Faces of the News: July 26, 2020
The spread on social media of a topless photo that she has described as fake prompted Miss Universe 2018 Catriona Gray to ask the National Bureau of Investigation to track down the uploader of the image.
According to Gray’s lawyer, the uploaded photo was fabricated, with her ad campaign photo for a clothing company used to alter the picture.
“We’re taking the actions that we need to do to address the issue at hand … [It’s] something to learn from and keep moving forward,” she said.
In a statement, Gray’s camp also urged the public to be more discerning when navigating social media.
The seminude picture is the latest controversy to dog Gray shortly after her boyfriend of six years, Clint Bondad, posted cryptic messages on his Instagram.
“If we’re meant to be together, maybe it will happen in the future,” she said of the model-actor in a TV interview.
But Sam Milby, Gray’s current squeeze, was more vocal and outspoken in defending the beauty queen. He will not stand idly by and allow somebody else to take control of a narrative that is not his to begin with, Milby said, breaking his silence.
He will do anything to protect Gray, he added.
—Nikka G. Valenzuela
“Who am I? Am I Satan to order the virus to kill them all?”
Strong words those, which put Bureau of Corrections (BuCor) chief Gerald Bantag under even more serious scrutiny.
The BuCor official faces tough questions for the death — allegedly from COVID-19 — of at least nine high-profile convicts.
Some of them were state witnesses against detained Sen. Leila de Lima, who faces what she describes as trumped up drug charges.
Families of the convicts claim they were executed, while others assert that their death was a cover-up for their release.
Despite the death certificates and a huge sack of alleged ashes from the prisoners’ cremated remains that Bantag showed a doubting public, more questions remained unanswered to the full satisfaction of other officials.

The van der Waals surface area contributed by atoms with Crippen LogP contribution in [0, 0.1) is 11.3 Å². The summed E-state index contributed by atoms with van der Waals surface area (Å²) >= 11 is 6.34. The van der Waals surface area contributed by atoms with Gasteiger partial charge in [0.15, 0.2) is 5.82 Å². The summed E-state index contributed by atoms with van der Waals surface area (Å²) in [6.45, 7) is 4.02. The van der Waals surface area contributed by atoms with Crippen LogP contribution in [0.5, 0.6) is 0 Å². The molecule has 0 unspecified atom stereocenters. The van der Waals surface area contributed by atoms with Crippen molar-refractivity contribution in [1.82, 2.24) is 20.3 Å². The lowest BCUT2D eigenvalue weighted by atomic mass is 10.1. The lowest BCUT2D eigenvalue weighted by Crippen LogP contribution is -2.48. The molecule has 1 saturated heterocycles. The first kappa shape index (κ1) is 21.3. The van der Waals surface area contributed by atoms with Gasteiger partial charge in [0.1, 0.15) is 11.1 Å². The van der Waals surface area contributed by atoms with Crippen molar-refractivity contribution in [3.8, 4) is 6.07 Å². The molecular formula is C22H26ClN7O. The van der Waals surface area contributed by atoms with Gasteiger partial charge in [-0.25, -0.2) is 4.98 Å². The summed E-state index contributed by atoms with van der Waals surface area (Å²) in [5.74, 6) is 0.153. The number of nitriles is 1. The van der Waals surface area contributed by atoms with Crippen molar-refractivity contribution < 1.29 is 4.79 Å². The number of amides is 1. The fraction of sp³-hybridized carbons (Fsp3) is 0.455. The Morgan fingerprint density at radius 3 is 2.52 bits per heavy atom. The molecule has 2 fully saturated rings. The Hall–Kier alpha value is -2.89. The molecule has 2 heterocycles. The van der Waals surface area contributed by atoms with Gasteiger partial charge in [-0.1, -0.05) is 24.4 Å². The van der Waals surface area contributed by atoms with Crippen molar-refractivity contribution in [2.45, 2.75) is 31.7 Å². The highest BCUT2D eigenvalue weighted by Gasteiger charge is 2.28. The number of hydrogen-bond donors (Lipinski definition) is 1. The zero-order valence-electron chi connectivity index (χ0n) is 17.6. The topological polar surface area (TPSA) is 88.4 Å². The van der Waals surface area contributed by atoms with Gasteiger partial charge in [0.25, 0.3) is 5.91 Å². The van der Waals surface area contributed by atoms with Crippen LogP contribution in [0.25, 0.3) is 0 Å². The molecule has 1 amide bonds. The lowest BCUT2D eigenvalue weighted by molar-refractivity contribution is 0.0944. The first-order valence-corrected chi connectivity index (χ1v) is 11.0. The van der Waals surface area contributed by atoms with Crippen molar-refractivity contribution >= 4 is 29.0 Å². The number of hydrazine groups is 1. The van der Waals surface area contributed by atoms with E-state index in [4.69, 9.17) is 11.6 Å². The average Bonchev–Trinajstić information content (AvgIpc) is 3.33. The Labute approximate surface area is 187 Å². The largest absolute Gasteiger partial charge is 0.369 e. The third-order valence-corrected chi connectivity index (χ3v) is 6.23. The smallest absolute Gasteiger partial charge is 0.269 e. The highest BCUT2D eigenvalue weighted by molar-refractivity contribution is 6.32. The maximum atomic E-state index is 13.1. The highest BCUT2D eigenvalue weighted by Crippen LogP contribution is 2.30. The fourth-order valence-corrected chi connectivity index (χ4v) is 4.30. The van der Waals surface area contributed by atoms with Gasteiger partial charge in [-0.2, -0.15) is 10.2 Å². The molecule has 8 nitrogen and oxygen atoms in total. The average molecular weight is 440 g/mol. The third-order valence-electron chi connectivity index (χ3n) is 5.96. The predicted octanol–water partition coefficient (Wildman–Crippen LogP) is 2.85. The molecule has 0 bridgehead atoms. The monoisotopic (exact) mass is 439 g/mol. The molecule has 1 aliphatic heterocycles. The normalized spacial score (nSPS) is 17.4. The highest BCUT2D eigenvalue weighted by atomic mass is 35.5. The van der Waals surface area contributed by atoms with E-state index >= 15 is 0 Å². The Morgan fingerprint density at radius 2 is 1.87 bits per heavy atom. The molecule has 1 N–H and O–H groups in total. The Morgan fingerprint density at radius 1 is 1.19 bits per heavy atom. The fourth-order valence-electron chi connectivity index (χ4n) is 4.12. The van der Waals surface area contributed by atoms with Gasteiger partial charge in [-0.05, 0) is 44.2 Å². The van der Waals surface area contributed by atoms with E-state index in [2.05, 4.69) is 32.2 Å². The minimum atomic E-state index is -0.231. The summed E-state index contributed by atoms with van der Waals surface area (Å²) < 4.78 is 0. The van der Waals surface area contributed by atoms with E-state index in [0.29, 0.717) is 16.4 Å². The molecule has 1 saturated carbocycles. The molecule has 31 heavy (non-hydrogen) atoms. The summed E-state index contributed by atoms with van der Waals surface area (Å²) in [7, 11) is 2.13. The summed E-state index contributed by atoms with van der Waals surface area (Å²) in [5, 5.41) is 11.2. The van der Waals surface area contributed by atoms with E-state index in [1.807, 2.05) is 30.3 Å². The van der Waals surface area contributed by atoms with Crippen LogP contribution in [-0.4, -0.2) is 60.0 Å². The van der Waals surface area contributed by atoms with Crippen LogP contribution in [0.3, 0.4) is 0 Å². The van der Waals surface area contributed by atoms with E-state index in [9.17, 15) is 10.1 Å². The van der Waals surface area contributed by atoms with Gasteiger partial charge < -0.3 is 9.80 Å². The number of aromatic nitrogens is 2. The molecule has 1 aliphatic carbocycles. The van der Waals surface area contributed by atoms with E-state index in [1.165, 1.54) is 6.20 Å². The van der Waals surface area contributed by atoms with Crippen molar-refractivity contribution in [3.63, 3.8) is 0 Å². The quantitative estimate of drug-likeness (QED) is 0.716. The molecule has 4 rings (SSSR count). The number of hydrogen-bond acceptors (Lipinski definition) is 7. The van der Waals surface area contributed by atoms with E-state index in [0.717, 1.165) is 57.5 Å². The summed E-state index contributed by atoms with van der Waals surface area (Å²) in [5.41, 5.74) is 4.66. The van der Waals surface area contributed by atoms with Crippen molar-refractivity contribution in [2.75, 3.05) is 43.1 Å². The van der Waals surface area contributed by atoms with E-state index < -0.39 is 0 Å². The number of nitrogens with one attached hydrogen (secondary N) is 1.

The Senate wants a full investigation to find answers to such questions as: Why were there no pictures of the convicts’ corpses, and no CCTV shots of their cremation? Why were their closest kin not informed about their serious condition? Why were they brought out of the prison compound for treatment?
To which a furious Bantag snapped: If higher authorities no longer trust him, he’s willing to go.
More than a year after President Duterte declared Kapa Community Ministry a scam and ordered its operations shut down, its founder Joel Apolinario made headlines early this week when he and 23 followers were arrested in a secluded beach resort in Lingig town, Surigao del Sur province.
Two of Apolinario’s men were killed and another wounded after they opened fire at the raiding team. The former construction worker-turned-broadcaster-turned pastor faced syndicated estafa charges for the investment scam that promised impossibly high returns for the “donation-cum-investment” of followers.
Seized during the raid were a cache of high-powered firearms, which police said would add to the charges that Apolinario, 46, would face.